As for pumps, I am not sure why you are trying to build a pump with belts and pulleys. Most heating circulating pumps are either 1/20 or 1/12 HP and are designed to be very quiet and use very little electrical power. Most also have the impeller running in ceramic bearings that are kept wet by the hot water and the pump section is inside a sealed stainless steel can. The “motor” section is actually an electric coil on the outside of this “can”, so there is no motor to pump drive shaft and no shaft seal to leak or wear out. Since these pumps are also fairly cheap and are available in both AC and DC versions, I do not think it is worth the time and trouble to build your own.
Yes you need and expansion tank, check valve, temperature relief valve (usually 200 degrees) and a pressure relief valve (usually 15 or 30 PSI), but these safety valves need to be selected for your specific hot water tank and radiant tubing temperature and pressure ratings.
Most of these systems cycle the burner on and off based on the tank’s discharge temperature setpoint and allow the water pump to stay on to circulate all the time (except during days or months heating not required). Cycling a pump on and off in this type system for temperature control can cause major temperature swings inside the water heater and cause erratic temperature sensing of the thermostat . Air bubbles will collect inside the pump when the flow stops and this can causes cavitation when it tries to start pumping again.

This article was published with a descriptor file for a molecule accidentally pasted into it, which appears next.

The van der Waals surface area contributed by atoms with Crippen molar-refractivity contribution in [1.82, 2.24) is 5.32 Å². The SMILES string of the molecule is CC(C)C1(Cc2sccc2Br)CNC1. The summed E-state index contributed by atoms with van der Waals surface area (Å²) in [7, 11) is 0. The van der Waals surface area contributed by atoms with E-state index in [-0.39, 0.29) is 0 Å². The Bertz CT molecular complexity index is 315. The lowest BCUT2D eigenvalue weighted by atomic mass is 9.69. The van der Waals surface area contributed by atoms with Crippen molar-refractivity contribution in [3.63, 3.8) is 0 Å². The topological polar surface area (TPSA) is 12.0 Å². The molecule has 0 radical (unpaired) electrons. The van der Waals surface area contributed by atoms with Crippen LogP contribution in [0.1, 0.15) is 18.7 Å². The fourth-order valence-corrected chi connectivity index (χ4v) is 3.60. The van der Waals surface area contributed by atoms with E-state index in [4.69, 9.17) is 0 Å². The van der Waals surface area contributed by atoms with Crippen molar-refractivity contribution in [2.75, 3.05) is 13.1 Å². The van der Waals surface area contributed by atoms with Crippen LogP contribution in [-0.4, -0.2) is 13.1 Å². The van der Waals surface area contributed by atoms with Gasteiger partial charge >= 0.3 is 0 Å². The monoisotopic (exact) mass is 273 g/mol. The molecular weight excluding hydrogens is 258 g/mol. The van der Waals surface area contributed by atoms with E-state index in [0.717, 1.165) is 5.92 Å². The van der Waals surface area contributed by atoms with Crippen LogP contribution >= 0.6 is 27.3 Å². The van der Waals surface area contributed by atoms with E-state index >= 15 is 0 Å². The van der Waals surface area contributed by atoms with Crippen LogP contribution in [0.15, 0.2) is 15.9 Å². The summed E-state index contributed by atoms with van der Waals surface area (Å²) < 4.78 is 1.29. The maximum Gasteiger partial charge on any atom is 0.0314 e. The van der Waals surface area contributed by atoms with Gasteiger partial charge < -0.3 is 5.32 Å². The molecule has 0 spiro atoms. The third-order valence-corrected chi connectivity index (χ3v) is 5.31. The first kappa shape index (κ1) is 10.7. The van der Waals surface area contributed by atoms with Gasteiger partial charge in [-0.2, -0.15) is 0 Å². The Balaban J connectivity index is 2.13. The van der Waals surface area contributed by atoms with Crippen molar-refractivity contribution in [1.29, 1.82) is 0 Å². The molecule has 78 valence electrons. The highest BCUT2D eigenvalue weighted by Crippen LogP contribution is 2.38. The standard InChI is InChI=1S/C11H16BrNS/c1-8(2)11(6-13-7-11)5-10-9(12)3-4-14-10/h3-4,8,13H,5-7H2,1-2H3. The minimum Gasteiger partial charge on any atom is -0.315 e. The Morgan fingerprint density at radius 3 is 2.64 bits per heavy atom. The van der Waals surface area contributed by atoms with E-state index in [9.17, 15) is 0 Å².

During water circulation, any air entrapped in the piping loop will pass by the system’s air vent (yes, you need one of these also!) and be expelled to the outside. Its very hard to get air out of a closed loop system after you service or fill it, and any air always find its way into the pump and stops loop circulation.
Finally, you will need an auto-fill valve set to about 5 to 10 PSI pressure. Its job is to let in more make-up water if there is any small leak over time in the system, or when there is a discharge from one of the relief valves because the system over-heated (usually when the pump fails). You do not usually run these systems at city line pressure, and if you also plan to supply hot water to sinks or showers you will need to add a water tempering valve as the 160 to 180 degree loop temperature will be too hot. In addition, if the system stays “closed” and does not supply bathroom or kitchen fixtures, your circulating pump can be a cheaper cast iron model. If the system will also supply fixtures, this requires the pump to be higher cost stainless steel because the constant changing of hot water in a flow through system is very corrosive.
Lots of advice so I hope I answered all your questions.
Radiant Floor Heating in an RV
Can radiant floor heating be used in a 5th wheel or any RV?
An enclosed system. Mabe on 12 volt?
In the winter it could keep us warm, and in the summer keep us cool. I think it can be done.
Yes, you can have radiant floors in an RV and some high end models come that way from the manufacturer. However, to keep weight down and reduce chance of cracking, I believe most of these systems use the radiant tubing under a wood floor and have a metal “reflector” to direct the heat up. Of course this system would also require lots of batt or spray insulation below the heat tubing and reflectors to avoid major heat loss down.